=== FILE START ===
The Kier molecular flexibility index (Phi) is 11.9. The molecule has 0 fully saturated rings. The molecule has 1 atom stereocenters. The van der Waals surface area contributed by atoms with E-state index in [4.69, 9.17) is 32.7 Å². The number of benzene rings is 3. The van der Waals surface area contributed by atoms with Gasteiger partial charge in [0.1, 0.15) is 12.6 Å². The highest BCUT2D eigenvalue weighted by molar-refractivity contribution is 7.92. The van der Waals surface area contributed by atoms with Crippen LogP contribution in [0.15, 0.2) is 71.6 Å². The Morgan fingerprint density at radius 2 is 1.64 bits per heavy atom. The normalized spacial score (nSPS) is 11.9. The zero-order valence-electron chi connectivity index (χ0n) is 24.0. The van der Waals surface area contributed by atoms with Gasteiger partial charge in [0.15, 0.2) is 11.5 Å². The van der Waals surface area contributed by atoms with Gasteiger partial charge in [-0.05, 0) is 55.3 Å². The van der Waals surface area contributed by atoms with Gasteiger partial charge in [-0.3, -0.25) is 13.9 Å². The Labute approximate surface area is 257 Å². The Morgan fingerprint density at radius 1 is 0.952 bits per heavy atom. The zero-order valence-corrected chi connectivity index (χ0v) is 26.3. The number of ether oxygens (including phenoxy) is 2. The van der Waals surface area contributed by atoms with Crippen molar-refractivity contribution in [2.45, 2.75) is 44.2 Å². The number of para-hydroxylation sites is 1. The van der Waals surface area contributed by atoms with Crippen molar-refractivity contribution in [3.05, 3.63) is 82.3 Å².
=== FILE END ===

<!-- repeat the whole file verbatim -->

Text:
The Kier molecular flexibility index (Phi) is 11.9. The molecule has 0 fully saturated rings. The molecule has 1 atom stereocenters. The van der Waals surface area contributed by atoms with E-state index in [4.69, 9.17) is 32.7 Å². The number of benzene rings is 3. The van der Waals surface area contributed by atoms with Gasteiger partial charge in [0.1, 0.15) is 12.6 Å². The highest BCUT2D eigenvalue weighted by molar-refractivity contribution is 7.92. The van der Waals surface area contributed by atoms with Crippen LogP contribution in [0.15, 0.2) is 71.6 Å². The Morgan fingerprint density at radius 2 is 1.64 bits per heavy atom. The normalized spacial score (nSPS) is 11.9. The zero-order valence-electron chi connectivity index (χ0n) is 24.0. The van der Waals surface area contributed by atoms with Gasteiger partial charge in [0.15, 0.2) is 11.5 Å². The van der Waals surface area contributed by atoms with Gasteiger partial charge in [-0.05, 0) is 55.3 Å². The van der Waals surface area contributed by atoms with Gasteiger partial charge in [-0.3, -0.25) is 13.9 Å². The Labute approximate surface area is 257 Å². The Morgan fingerprint density at radius 1 is 0.952 bits per heavy atom. The zero-order valence-corrected chi connectivity index (χ0v) is 26.3. The number of ether oxygens (including phenoxy) is 2. The van der Waals surface area contributed by atoms with Crippen molar-refractivity contribution in [2.45, 2.75) is 44.2 Å². The number of para-hydroxylation sites is 1. The van der Waals surface area contributed by atoms with Crippen molar-refractivity contribution in [3.05, 3.63) is 82.3 Å².